Monday 15 June 2020 - Monocle Minute | Monocle

Monday. 15/6/2020

The Monocle Minute

Image: HDW Aleksi Poutanen

Opinion / Nolan Giles

Get the message

Once a deluge, now just a trickle, design-industry event cancellation emails remain a feature of my inbox. So it was refreshing to receive a hyper-optimistic (and beautifully rendered) release from the Finnish organisers of Helsinki Design Week, stating that the event is good to go for September.

From “seminar halls to secret shops, from studios to showrooms” we’re told that Nordic design will be out in force across the fine city of Helsinki from 3 to 13 September. Good design, some late-summer sunshine and international industry friends descending on a city whose government is supportive of its creative industries? September can’t come soon enough.

The upbeat news was served on the same day as a much more confusing message came in from the organisers of the British equivalent – the London Design Festival. Squinting to read the almost illegible typeface, I could just about make out that the event (also scheduled for September) would try to go ahead, adjusting to the terms and conditions of the “new normal” with gatherings in “local clusters” and online. This message was unclear and confusing (something Londoners are getting used to). It doesn’t paint a sunny picture for the city’s design industry, whose members might be plotting more permanent excursions to places supportive of their craft – such as Helsinki.

Image: Getty Images

Politics / UK

The value of protest

There’s been much debate in the past few weeks over the value of protests as a tool for change: US late-night TV host Trevor Noah, originally from South Africa, released a particularly eloquent video noting that there never seems to be “a right way to protest” for those who don’t believe the cause is just. But one thing should be clear: the scenes in London on Saturday, where a mix of right-wing extremists and football hooligans descended on the city centre – with no real “cause” other than to wreak havoc and clash with police – have no place in a democratic society. Nor should violent scenes on either side distract from the countless peaceful protests against racism that have taken place, in far greater numbers, in Trafalgar Square and other British cities in the last week, including a mile-long march on the seaside in Brighton on Saturday. Their cause is just – and worth protesting over.

Image: Public Art Fund / Sarah Sze

Aviation / New York

Flying start

New York is slowly returning to normal and Saturday was one of the bright spots as the new $4bn (€3.52bn) LaGuardia terminal was opened to the public. The terminal is filled with site-specific works (pictured) made by artists Sarah Sze, Jeppe Hein, Sabine Hornig and Laura Owens, whose 2,300 sq metre mural took nine months to complete and is among the largest mosaics in the world. The lockdown helped to facilitate the completion of the project – without travellers clogging up what had become a crushing commute to an airport that had long been the butt of jokes by everyone from Joe Biden to the cast of Saturday Night Live. For now, lockdown restrictions mean that only ticketed passengers can see the art but, as most cultural institutions remain closed until autumn, you might have a better chance of seeing art here than anywhere else in the city.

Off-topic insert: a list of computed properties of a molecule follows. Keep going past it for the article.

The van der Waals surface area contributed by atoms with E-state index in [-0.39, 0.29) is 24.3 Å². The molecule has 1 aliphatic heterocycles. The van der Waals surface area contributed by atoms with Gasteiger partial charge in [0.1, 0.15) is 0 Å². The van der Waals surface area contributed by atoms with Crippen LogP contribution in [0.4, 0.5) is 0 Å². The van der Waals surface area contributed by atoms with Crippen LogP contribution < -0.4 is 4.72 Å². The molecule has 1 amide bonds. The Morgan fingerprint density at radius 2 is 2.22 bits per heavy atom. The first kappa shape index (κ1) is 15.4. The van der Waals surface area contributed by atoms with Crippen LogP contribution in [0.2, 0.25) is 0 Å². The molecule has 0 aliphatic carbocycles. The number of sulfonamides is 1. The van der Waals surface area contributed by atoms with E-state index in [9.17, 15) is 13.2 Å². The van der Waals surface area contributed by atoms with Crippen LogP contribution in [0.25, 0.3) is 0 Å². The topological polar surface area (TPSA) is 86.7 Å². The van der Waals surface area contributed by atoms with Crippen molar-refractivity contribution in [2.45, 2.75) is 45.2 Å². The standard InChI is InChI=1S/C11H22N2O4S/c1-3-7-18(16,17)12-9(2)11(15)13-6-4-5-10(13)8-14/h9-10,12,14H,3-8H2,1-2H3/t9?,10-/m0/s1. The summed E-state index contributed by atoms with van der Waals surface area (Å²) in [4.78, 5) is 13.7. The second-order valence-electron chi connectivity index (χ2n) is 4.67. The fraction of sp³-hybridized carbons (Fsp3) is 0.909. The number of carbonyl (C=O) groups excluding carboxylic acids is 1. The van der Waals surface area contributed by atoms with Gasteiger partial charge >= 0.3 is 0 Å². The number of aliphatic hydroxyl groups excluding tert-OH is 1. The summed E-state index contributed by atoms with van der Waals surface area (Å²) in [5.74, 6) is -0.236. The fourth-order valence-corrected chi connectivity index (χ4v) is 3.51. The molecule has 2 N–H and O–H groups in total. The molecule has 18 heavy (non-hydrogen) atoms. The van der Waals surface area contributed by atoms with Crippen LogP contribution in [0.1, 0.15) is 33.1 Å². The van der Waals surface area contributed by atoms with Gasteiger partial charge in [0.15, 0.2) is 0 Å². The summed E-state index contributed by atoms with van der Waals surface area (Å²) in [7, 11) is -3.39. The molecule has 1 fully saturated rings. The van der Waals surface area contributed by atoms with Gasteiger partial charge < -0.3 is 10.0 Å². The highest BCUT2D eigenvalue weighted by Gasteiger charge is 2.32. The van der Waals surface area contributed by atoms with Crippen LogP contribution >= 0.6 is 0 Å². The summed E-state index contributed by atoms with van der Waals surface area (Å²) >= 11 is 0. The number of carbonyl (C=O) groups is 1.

Image: Alamy

Design / Liberia

Structural integrity

According to the Liberian Institute of Architects (LIA), the west African nation is marred by bad urban design, poor architecture and shoddy construction – issues that the institute has blamed on the government’s failure to enact laws to back the profession. Such conditions have pushed the LIA, which represents qualified designers operating in the country, to release a statement calling for the legislature to protect the word “architect” and bring clarity to the role. Already a member of the national Zoning Council and Environmental Protection Agency, the institute is hoping that, through better defining the profession, a strong architectural culture will develop in Liberia. It’s a reminder that recognition should be given to our design professionals. To ensure great buildings in cities across the globe we need to treat our architects – and by extension our homes and workplaces – with the respect they deserve.

Mobility / Barcelona

Progressive thinking

As Barcelona relaxes its lockdown, one of the city’s industrial giants – car-maker Seat – is opening a four-storey brand immersion space at the top of the busy Paseo de Gracia shopping avenue. “One of the reasons that we chose this location is to show off our vision on urban mobility,” says Wayne Griffiths (pictured), CEO of Seat’s sporty Cupra division. “In addition to the cars, we’re showing our electric and kick scooters and we’ll be doing presentations on new mobility concepts for cities.” Collaborations with local businesses form an important part of the initiative. For the launch of Casa Seat, the brand teamed up with Catalan lighting company Marset, which also designed a new lamp for Cupra. “We worked with the Seat Design Centre and came up with the idea of doing a portable lamp based on the old garage torches that mechanics use,” says Javier Marset, Co-CEO of the lighting firm.

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